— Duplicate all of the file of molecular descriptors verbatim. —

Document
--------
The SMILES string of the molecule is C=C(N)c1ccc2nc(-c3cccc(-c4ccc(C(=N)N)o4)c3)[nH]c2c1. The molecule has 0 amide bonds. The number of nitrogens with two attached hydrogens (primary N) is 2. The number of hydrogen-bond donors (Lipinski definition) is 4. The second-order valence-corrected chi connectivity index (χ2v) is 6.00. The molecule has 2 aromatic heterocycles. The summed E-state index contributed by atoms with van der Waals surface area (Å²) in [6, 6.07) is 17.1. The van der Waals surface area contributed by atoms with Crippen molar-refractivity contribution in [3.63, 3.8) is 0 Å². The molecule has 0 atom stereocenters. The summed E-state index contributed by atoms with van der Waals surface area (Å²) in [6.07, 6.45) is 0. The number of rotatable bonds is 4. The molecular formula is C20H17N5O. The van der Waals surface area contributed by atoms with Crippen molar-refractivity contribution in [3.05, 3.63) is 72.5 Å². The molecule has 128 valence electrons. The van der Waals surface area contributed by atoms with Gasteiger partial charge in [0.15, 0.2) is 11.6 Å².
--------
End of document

The SMILES string of the molecule is C=C(N)c1ccc2nc(-c3cccc(-c4ccc(C(=N)N)o4)c3)[nH]c2c1. The molecule has 0 amide bonds. The number of nitrogens with two attached hydrogens (primary N) is 2. The number of hydrogen-bond donors (Lipinski definition) is 4. The second-order valence-corrected chi connectivity index (χ2v) is 6.00. The molecule has 2 aromatic heterocycles. The summed E-state index contributed by atoms with van der Waals surface area (Å²) in [6, 6.07) is 17.1. The van der Waals surface area contributed by atoms with Crippen molar-refractivity contribution in [3.63, 3.8) is 0 Å². The molecule has 0 atom stereocenters. The summed E-state index contributed by atoms with van der Waals surface area (Å²) in [6.07, 6.45) is 0. The number of rotatable bonds is 4. The molecular formula is C20H17N5O. The van der Waals surface area contributed by atoms with Crippen molar-refractivity contribution in [3.05, 3.63) is 72.5 Å². The molecule has 128 valence electrons. The van der Waals surface area contributed by atoms with Gasteiger partial charge in [0.15, 0.2) is 11.6 Å².